We Should Mass Customize 3D Printed Screens, Meshes, and Filters

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As nTopology’s Duann Scott pointed out that they were seeing “a lot of interest in filtering systems.” It’s good to know that this exciting application is getting some traction. 3D printed filters, screens, meshes and filtration systems are part of a hidden application that is occurring but underutilized and under-publicized. A lot of companies are turning to additive to solve complex filtration and flow problems, but the part volume is very low. So, our industry may not really understand yet just how fruitful it will be to create filtration products using additive manufacturing (AM).

HP and AIM Sweden have just about the only well-publicized and well-understood cases of 3D printed meshes. In both their cases fiber mold tooling can be optimized through 3D printed molds that are really a combination of a series of molds and screens. These tools break down less because flow can be optimized by controlled porosity. Holes themselves are more precise and less likely to inhibit flow. This means less breakages occur and productivity is increased.

By making the tools cost effective and longer lasting the advantage of it being quick to produce is further enhanced. This is no highfalutin, super cool idea for the future. This is a tool that can be used now to make egg cartons more cheaply. If there is a new shape, a new trend, or a new development new tools can be made more rapidly. But, even if its bog-standard egg cartons, the HP and AIM tools are made to cost effectively replace the exiting tooling. This is the kind of thing that I love. With considerable understanding of a little-understood market, both of these companies have figured out how to make a 3D printed solution that works now.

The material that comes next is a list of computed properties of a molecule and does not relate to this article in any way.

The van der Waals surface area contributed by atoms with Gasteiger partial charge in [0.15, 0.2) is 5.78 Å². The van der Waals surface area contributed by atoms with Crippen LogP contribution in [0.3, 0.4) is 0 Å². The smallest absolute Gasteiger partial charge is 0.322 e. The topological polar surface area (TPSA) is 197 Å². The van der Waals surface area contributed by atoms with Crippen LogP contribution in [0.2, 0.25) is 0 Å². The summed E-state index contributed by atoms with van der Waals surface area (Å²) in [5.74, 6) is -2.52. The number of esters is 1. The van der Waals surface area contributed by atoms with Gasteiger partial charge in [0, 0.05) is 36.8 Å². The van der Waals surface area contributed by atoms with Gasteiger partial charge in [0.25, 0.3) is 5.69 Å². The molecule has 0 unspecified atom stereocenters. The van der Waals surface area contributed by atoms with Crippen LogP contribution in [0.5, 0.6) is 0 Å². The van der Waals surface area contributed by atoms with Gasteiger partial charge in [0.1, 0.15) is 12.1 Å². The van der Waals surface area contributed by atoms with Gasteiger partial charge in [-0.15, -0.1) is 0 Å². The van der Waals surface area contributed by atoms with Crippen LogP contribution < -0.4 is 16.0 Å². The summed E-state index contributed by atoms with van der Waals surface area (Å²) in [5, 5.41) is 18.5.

I like the reality and cost effectiveness of this. We’re not talking about a heat sink for a satellite or a part of a rocket engine. This is everyday industrial stuff. Also, the customer doesn’t need to delve into design for additive manufacturing, understand AM, train their people to design, or buy a machine. They can just order these tools when they need them. To me these kinds of applications are what we need to grow the market.

Our current position is: invest $2 million and two full-time employees, take a year, and you can learn additive. This is nonsense. There are thousands of very specific, software-enabled services that can design millions of parts through simple mass customization that could be used in industrial processes. Let’s stop focusing on force-feeding industry our whole technology, but rather switch to offering specific tools to easily obtain 3D printed parts. Let them get their toes wet in minutes for thousands of dollars and then maybe they’ll buy a machine. If they don’t, we can keep selling them high-value parts. Rather than get locked into never-ending negotiations on the single-digit margin world of manufacturing, we can continue providing high-value solutions in low volumes over time.